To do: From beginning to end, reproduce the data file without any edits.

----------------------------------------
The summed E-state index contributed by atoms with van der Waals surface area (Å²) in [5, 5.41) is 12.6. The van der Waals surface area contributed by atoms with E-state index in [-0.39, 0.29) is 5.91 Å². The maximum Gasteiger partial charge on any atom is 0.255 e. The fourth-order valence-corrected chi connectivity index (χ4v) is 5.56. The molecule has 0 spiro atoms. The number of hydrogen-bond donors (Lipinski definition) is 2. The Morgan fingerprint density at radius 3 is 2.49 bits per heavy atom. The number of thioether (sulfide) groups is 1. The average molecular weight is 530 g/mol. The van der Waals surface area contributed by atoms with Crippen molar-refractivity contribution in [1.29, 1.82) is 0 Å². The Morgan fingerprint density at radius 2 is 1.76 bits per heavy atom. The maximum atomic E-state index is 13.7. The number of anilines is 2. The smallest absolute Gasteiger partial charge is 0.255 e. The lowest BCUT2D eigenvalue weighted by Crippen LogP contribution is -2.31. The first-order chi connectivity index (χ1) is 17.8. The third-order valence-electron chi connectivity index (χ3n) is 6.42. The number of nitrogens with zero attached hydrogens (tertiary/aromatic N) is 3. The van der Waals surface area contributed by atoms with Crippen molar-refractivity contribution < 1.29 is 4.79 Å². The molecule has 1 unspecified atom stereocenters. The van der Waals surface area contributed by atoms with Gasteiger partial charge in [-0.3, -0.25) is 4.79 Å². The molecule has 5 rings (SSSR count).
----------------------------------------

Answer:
The summed E-state index contributed by atoms with van der Waals surface area (Å²) in [5, 5.41) is 12.6. The van der Waals surface area contributed by atoms with E-state index in [-0.39, 0.29) is 5.91 Å². The maximum Gasteiger partial charge on any atom is 0.255 e. The fourth-order valence-corrected chi connectivity index (χ4v) is 5.56. The molecule has 0 spiro atoms. The number of hydrogen-bond donors (Lipinski definition) is 2. The Morgan fingerprint density at radius 3 is 2.49 bits per heavy atom. The number of thioether (sulfide) groups is 1. The average molecular weight is 530 g/mol. The van der Waals surface area contributed by atoms with Crippen molar-refractivity contribution in [1.29, 1.82) is 0 Å². The Morgan fingerprint density at radius 2 is 1.76 bits per heavy atom. The maximum atomic E-state index is 13.7. The number of anilines is 2. The smallest absolute Gasteiger partial charge is 0.255 e. The lowest BCUT2D eigenvalue weighted by Crippen LogP contribution is -2.31. The first-order chi connectivity index (χ1) is 17.8. The third-order valence-electron chi connectivity index (χ3n) is 6.42. The number of nitrogens with zero attached hydrogens (tertiary/aromatic N) is 3. The van der Waals surface area contributed by atoms with Crippen molar-refractivity contribution < 1.29 is 4.79 Å². The molecule has 1 unspecified atom stereocenters. The van der Waals surface area contributed by atoms with Gasteiger partial charge in [-0.3, -0.25) is 4.79 Å². The molecule has 5 rings (SSSR count).